Tangerine Dream

Tagged: Music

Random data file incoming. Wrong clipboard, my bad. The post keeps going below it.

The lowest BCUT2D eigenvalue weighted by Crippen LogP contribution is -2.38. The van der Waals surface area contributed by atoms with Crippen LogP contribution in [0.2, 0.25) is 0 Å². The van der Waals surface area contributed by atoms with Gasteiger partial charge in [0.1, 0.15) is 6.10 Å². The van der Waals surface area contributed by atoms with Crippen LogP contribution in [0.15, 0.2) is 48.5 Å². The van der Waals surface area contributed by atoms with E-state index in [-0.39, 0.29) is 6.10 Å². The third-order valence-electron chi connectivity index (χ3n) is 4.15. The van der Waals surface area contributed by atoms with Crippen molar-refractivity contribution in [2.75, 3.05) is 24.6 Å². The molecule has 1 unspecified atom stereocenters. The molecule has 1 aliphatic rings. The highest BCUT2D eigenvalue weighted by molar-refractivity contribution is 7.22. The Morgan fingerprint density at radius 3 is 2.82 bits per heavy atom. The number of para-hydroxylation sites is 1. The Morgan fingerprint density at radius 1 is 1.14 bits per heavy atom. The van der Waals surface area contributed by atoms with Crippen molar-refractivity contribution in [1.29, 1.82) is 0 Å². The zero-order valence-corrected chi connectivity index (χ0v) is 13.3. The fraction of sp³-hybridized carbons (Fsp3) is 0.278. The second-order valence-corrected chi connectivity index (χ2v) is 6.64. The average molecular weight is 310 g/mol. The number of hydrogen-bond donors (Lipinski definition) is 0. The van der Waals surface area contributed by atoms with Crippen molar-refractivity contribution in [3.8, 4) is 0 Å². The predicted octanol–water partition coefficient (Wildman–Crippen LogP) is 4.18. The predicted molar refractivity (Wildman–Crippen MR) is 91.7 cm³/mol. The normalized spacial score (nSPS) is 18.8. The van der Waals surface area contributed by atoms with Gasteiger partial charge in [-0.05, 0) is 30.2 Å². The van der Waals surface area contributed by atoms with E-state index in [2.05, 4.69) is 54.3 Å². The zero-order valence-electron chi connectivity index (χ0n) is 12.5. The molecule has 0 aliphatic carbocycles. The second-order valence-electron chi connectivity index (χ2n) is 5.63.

German electronic music group, founded by Edgar Froese in 1967. Their line-up has changed a good deal over the years – Klaus Schulze was a member for a time – although as of 2007 the group comprises Froese and musician Thorsten Quaeschning (1963-    ). Their first release, Electronic Meditation (1970) owes much to musique concrète, using cut-and-pasted audio tape to create its effects, and although wholly instrumental (Tangerine Dream albums do not usually feature vocalists) it partakes of a fabulist musical idiom reminiscent – the longest track on the album is the Philip K Dick-like "Journey Through a Burning Brain" – of the New Wave sf the band was reading at the time. The group's second release, Alpha Centauri (1971), adopts a different style, which Froese dubbed "Komische musik": more fluid and buoyant, sonically correlative to an outward urge. The track titles ("Sunrise in the Third System", "Fly and Collision of Comas Sola", "Alpha Centuri") instruct us to read the music as a narrative of a journey through space. Zeit (1972) is a slower and more atmospheric album, a Time Travel-inspired composition that focuses on the motion of time-travelling itself rather than historical or futuristic destinations. With their fifth release Phaedra (1974) the group essayed another new style, based on programmed and sequenced electronic synthesizers, layered over with simple, primary-colour melodies and made more tonally interesting with various sound effects, prepared instruments and aural oddnesses. Three subsequent albums perfected this style: Rubycon (1975), Stratosfear (1976) and Force Majeure (1979), each construing a distinctive, organically repetitive instrumental sound, extremely though nonspecifically evocative. This was Tangerine Dream at its most musically effective: an onward-rolling series of spacious tonal atmospheres. In contrast to Kraftwerk's precise and robotic sound, Tangerine Dream were aiming at a warmer, more expansive and topographic idiom, soundtracking mysterious other worlds, throbbing and spooling-out with a stylish implacability. A large number of albums were released through the 1980s and 1990s, although the music, now channelled into shorter more commercially-minded formats, suffered a form of dilution, sometimes becoming tainted with a daffy New Age mysticism – as in the whale rhapsodies of Underwater Sunlight (1986) – or else congealing into mere background music, as in Rockoon (1992) and Mars Polaris (1999). An exception is the ambitious and intermittently powerful trilogy of albums that adapt Dante Alighieri's Divine Comedy: Inferno (2002), Purgatorio (2004) and Paradiso (2006). The group's website claims that they have issued a hundred releases, not counting singles; but of this large mass of music probably only a half-dozen 1970s albums will prove enduring. [AR]

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